Nonmetastatic castration-resistant prostate cancer - Abstract

After the introduction of prostate cancer screening with the prostate-specific antigen (PSA) test, we have witnessed a dramatic stage migration.

As a result, an increasing number of patients are diagnosed at earlier stages and receive local treatments including surgery or radiation. When these local treatments fail by the definition of increasing PSA levels, patients are usually treated with androgen-deprivation therapy. A fraction of these patients will finally reach a state of castration-resistant prostate cancer (CRPC) even without radiological evidence of metastasis, which is referred to as nonmetastatic CRPC (NM-CRPC). Most men with advanced or metastatic prostate cancer initially respond to various types of androgen ablation, but a considerable portion of them eventually progress to NM-CRPC. Among patients with NM-CPRC, about one-third will develop bone metastasis within 2 years. In these patients, PSA kinetics is the most powerful indicator of progression and is usually used to trigger further imaging studies and enrollment in clinical trials. Although CRPC remains largely driven by the androgen receptor, the benefit of second-line hormonal manipulations, including first-generation antiandrogens, adrenal synthesis inhibitors, and steroids, has not been investigated in men with NM-CRPC. To date, denosumab is the only agent that has been shown to delay the onset of bone metastasis. However, overall survival did not differ. In treating NM-CRPC patients, physicians should recognize the heterogeneity of the disease and acknowledge that the recently approved second-line treatments have been studied only in advanced stages of the disease.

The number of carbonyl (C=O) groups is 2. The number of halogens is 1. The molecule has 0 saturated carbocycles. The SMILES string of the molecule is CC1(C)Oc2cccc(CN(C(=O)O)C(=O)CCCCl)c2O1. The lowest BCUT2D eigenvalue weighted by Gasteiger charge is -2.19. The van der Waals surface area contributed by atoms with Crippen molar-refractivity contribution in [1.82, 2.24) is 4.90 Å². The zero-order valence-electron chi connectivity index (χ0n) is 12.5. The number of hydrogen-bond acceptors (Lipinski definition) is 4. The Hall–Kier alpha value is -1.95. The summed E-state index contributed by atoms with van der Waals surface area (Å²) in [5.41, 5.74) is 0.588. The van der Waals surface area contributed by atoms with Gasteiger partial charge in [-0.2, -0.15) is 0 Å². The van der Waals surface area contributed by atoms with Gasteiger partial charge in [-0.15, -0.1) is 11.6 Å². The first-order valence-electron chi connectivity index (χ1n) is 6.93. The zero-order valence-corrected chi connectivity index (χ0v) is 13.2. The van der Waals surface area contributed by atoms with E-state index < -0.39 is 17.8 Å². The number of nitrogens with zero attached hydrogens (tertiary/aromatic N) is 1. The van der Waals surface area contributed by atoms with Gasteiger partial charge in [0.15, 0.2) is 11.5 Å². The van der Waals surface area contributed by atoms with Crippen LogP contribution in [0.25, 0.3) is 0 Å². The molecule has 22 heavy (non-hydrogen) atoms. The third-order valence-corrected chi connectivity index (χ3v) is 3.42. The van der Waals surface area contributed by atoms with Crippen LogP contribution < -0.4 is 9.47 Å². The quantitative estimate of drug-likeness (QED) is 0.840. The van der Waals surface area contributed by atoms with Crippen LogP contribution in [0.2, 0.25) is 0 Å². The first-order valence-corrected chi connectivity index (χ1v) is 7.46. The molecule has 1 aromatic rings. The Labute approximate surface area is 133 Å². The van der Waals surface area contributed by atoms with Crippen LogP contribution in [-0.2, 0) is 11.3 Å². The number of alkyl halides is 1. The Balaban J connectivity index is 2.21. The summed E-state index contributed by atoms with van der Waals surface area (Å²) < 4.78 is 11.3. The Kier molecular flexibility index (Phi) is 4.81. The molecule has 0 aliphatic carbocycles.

Written by:
Hong JH, Kim IY.   Are you the author?
Department of Urology, University of Ulsan College of Medicine, Asan Medical Center, Seoul, Korea; Urologic Oncology, Rutgers Cancer Institute of New Jersey, New Brunswick, NJ, USA.

Reference: Korean J Urol. 2014 Mar;55(3):153-160.
doi: 10.4111/kju.2014.55.3.153


PubMed Abstract
PMID: 24648868

UroToday.com Prostate Cancer Section

 

 

email news signup